Considering this possible scenario, Gallagher tried an initial paint mixture in February. His crew painted partial lines on the Croke Park pitch but from high atop the stadium’s roof — which is accessible to tourists wishing to view the city skyline — it was too feint. It also looked blotchy through TV cameras, Gallagher said.
A second attempt was made in June. After Penn State and UCF operations staff members made their site visit to Dublin and brought the proper stenciling patterns each team would use for its end zone, Gallagher’s team mocked them up. The paint came off but residue was visible after the Gaelic football lines were repainted. They tried again in early July.
“Try 3 was perfect,” Gallagher said.
That mixture was used for the recent Gaelic games so it would be easier to wash off — simply with sponges and buckets — to prepare for the Croke Park Classic. In addition, Gallagher changed the cutting pattern of the grass as he felt Croke Park’s usual diagonal striping would contrast poorly with the horizontal yard lines on American fields.
There was also plenty of concern for how to protect the iconic pitch from the rigors of college football — facemasks digging into the grass and 300-plus pound athletes wearing heavily spiked cleats. Gallagher’s solution wasn’t a tough one. Since Croke Park’s pitch is mostly sand-based, he was able to vacuum out plenty of the moisture in the center of the field in order to stiffen it up.
“It’s harder than normally what we would play for a Gaelic game,” Gallagher said. “That is really what we’re hoping that that will save the turf. We’re lucky with the system, rain won’t have much of an impact. Our moisture levels at the moment are below what it would be for a Gaelic game. So it’s harder.”
Meanwhile, the stadium received plenty of visible upgrades in preparation for the game. Croke Park Classic banners had already been hung across the stadium’s ribbon boards while Penn State and UCF related advertising signs were stretched over the lowest 10 rows since the angle from those seats will offer virtually no view due to the decreased dimensions of the playing surface.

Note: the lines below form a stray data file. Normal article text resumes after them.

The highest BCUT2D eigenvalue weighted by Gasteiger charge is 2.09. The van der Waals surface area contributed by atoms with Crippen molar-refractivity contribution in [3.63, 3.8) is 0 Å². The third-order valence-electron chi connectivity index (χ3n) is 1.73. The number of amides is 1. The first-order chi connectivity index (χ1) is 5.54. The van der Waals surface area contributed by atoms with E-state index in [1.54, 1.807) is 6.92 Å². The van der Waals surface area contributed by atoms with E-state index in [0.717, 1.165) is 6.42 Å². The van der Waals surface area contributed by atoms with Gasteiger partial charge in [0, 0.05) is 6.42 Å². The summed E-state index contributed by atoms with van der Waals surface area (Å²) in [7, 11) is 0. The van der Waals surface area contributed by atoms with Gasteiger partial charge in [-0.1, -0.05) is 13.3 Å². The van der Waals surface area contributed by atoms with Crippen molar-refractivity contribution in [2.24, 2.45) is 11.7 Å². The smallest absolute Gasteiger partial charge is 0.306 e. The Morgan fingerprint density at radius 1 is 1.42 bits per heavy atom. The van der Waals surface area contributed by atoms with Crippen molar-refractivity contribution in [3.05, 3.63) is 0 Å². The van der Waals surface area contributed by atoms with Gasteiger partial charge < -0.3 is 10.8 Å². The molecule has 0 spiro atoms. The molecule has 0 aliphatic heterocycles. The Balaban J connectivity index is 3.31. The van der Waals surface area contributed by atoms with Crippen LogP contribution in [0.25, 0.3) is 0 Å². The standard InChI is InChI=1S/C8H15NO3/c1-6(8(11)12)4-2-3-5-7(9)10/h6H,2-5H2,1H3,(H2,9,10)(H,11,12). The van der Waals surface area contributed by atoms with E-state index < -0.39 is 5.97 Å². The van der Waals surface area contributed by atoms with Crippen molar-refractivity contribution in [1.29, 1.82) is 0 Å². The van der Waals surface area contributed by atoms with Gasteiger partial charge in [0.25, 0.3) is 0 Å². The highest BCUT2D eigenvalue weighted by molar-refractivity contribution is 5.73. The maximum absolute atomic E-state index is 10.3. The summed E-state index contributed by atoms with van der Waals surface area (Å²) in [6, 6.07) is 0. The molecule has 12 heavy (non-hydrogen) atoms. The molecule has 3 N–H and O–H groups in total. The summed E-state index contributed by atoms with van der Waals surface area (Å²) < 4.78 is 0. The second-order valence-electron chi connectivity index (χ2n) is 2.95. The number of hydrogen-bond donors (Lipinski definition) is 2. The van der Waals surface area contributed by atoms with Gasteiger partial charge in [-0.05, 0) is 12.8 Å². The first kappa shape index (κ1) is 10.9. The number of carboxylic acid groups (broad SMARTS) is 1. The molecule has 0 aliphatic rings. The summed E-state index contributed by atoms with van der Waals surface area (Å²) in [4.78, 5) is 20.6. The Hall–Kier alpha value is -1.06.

The sound system has also received an overhaul. Gallagher leaned back against the fence separating the first row of seats from the sideline and pointed toward the sky as “Zombie Nation” — the techno pump-up song played often at Beaver Stadium — pumped through the public address system on Friday.
“It’s just the scale of what is American football,” Gallagher said. “You’ve heard some of our rehearsals with sound. That would not be a traditional Gaelic football or hurling sound setting. So it’s new, the entertainment. It’s looking at the branding. The TV setup. Even our locker rooms. Normally we would have two teams on one side of the stand. A team is traditionally 30 in a panel. We have 120 (college football) players and they’re big. So all of that kind of came. Learning that.”
With all of this experience, there’s no need to learn how to convert the stadium back for Gaelic football. Gallagher already has a deadline to prepare for the next day’s highly anticipated matchup between Donegal and Dublin.
A team of four contractors will scrub the paint away. Two teams of four will bring down the flourescent yellow goalposts — Gallagher’s not sure why but they could not order traditional yellow ones — and two more teams will reinstall the Gaelic posts. Another team will be on standby in case anything goes awry.
He expects the process to return Ol’ Croker to her familiar, beloved configuration will be as smooth as ever.
“We will start that roughly a half an hour after the game is over,” Gallagher said. “Our objective is to have everything done onmidnight by Saturday. And then on Sundaymorning, we’ll give it a final cut early and mark it for our Gaelic games.”